The Internet of BBQ

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Earlier this summer, I spent the weekend with 50 of my fellow BBQ enthusiasts at the BBQ Summer Camp.  It’s a program run by Foodways, a Texas food history and culture organization and led by Dr. Jeff Savell (slicing a brisket in the photo above). There is something very satisfying about cooking outdoors, especially over a long period of time which is the way true BBQ is made – low and slow.

Beef, pork and chicken, smoke and spices seem pretty far away from information technology. But, the Venn diagram intersection between BBQ cookers and techies is pretty large.  In fact, when we were doing introductions as the weekend started, there was an over/under of 5 for the number of IT folks in the crowd – I think the number was 8.  Add to that the number of gadget fanatics, the world of BBQ is rich with tech, from electronic, pellet-fed smokers to thermometers that read cooker and meat temperatures and adjust a fan that stokes the fire.  Some of the gadgets allow remote monitoring and even control thru mobile and web services – The Internet of BBQ is here.

IoT Closes Loops and Accelerates Cycle Times

After a few days immersed in BBQ cooking secrets and tips, I quickly applied the lessons learned to planning to smoke a brisket for July 4th.  When you will spend 12-18 hours cooking a hunk of meat, you want to make sure you think it through to maximize your chance of success (I guess part of the fun of BBQ is that it doesn’t always work perfectly, adding a bit of challenge into it).  Here are some of the things you have to think about:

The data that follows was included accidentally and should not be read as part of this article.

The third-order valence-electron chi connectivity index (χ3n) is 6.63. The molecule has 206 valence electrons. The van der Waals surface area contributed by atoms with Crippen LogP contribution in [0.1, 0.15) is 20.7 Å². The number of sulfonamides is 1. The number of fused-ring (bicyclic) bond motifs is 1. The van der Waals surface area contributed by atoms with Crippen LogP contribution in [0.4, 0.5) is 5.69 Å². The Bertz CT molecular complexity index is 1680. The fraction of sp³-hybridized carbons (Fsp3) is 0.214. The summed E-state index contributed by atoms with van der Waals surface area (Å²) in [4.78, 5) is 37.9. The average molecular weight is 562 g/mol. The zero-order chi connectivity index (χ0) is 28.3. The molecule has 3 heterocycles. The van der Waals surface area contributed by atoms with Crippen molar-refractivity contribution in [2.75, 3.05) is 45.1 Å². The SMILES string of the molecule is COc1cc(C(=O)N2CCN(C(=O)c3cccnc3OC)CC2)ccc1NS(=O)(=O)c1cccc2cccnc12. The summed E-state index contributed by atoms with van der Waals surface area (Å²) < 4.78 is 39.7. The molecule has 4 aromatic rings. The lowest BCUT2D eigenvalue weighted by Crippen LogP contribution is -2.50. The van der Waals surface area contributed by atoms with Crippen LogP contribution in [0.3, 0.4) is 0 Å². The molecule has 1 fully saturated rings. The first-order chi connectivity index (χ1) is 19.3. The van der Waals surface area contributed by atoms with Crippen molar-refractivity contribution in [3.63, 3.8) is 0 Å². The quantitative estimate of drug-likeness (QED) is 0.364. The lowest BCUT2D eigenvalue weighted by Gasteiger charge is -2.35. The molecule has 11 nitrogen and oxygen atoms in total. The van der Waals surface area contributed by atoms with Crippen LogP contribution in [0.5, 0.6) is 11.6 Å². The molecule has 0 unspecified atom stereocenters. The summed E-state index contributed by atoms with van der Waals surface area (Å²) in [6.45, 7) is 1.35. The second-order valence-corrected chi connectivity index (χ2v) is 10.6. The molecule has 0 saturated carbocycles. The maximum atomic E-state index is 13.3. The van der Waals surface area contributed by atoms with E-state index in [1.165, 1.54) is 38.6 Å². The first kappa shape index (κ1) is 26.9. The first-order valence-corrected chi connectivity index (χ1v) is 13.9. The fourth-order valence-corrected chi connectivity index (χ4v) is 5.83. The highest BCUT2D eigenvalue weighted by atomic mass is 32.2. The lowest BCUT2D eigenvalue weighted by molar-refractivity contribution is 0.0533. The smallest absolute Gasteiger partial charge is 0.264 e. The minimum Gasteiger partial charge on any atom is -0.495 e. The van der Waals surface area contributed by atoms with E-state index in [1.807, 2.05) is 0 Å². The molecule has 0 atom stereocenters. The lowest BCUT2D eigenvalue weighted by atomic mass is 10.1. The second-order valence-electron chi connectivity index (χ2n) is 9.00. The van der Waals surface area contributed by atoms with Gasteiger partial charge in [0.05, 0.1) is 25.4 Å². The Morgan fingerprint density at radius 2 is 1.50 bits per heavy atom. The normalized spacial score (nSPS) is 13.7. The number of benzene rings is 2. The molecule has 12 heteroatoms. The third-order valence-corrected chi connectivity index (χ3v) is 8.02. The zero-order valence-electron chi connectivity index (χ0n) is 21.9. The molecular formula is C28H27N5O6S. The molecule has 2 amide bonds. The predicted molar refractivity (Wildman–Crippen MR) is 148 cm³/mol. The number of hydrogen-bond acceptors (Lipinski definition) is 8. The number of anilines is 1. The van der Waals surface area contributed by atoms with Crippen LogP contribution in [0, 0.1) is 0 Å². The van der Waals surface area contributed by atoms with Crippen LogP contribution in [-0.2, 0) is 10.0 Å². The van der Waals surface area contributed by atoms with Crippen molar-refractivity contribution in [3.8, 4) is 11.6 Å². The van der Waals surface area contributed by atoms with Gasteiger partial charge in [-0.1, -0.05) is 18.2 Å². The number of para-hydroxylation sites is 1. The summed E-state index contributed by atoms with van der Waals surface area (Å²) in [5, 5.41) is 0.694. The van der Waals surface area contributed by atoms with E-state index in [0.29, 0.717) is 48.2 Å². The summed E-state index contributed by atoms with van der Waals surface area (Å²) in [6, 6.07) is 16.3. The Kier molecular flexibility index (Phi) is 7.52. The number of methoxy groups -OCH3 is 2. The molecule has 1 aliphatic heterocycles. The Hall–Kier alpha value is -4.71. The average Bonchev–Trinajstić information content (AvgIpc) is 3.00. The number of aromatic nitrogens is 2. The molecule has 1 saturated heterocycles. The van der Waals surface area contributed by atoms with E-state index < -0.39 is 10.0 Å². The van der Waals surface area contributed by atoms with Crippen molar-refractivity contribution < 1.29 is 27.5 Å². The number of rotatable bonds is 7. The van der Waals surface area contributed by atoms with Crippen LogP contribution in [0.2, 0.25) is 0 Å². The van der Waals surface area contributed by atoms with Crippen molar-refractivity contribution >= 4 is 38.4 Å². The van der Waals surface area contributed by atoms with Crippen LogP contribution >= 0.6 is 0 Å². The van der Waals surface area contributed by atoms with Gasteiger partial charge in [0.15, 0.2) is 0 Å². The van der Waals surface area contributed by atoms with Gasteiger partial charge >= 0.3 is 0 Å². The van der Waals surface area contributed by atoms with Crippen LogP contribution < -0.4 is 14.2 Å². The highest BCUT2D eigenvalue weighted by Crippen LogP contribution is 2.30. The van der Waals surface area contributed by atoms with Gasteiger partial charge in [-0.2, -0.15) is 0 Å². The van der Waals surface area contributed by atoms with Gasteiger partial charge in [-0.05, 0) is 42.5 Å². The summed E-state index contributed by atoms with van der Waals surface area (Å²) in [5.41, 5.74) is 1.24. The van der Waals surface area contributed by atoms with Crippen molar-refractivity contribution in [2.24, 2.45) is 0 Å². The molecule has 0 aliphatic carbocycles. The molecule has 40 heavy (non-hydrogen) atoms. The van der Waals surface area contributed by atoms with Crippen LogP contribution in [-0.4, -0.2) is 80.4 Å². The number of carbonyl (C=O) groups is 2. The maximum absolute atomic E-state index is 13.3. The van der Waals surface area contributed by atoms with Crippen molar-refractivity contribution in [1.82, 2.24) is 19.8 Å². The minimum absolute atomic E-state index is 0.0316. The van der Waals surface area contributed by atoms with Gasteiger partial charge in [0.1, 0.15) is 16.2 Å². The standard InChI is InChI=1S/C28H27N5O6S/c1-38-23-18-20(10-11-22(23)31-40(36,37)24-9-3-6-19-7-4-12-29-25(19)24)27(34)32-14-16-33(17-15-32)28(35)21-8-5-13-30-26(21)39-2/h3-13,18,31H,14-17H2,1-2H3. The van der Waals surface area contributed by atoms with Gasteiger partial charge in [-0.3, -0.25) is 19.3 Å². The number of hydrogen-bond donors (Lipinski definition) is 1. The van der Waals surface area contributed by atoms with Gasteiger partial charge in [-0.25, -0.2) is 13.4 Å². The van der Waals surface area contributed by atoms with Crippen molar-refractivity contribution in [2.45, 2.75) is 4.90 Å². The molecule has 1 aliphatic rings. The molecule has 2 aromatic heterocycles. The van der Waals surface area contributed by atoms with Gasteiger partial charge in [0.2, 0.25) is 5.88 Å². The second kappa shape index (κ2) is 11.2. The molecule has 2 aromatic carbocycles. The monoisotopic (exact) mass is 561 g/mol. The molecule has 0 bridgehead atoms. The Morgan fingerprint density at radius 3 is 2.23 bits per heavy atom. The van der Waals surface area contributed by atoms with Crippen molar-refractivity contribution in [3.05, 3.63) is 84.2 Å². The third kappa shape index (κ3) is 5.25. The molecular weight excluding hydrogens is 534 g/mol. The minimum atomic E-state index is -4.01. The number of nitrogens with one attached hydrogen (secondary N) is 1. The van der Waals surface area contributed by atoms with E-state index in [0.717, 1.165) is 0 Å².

• Meat: size, shape, weight and quality
  • Seasonings: simple, complex or none
  • Fuel: logs, charcoal, wood chips, pellets
  • Temperature: cooker temp, target meat temps, done temp
  • Time: when to start the fire, how long at certain temps

All of these factors when taken together, make for a pretty complex set of relationships.  The ability to work through all of the permutations and arrive at a successful plan has largely been the realm of BBQ competition champions and top BBQ joints.  But that’s starting to change with the introduction of new products that greatly reduce the tedious and tiring process of regularly testing cooker and meat temperatures and adjusting the fire, thus closing and automating the cooking loop.

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In effect, this is what the Internet of Things is about.  It’s about automating, connecting and measuring tasks that were previously done manually, aided by guesswork or not done at all.

The BBQ IoT example is a simple one, but one that’s not fully cooked.  While sensors and actuators are available to speed up the BBQ cooking cycle time, they don’t yet incorporate historical time and temperature readings of successful (and unsuccessful) cooks in their analytics and determine actions.  They don’t provide access to this data during planning nor do they factor in weight and quality of the meat.

What tasks do you have that are manual, time consuming and lack facts and visibility?  Maybe the Internet of Things can help you get the loops closed and cycle times shortened?  Then you’ll be cooking.

This post also appeared on PwC’s Emerging Technology blog.

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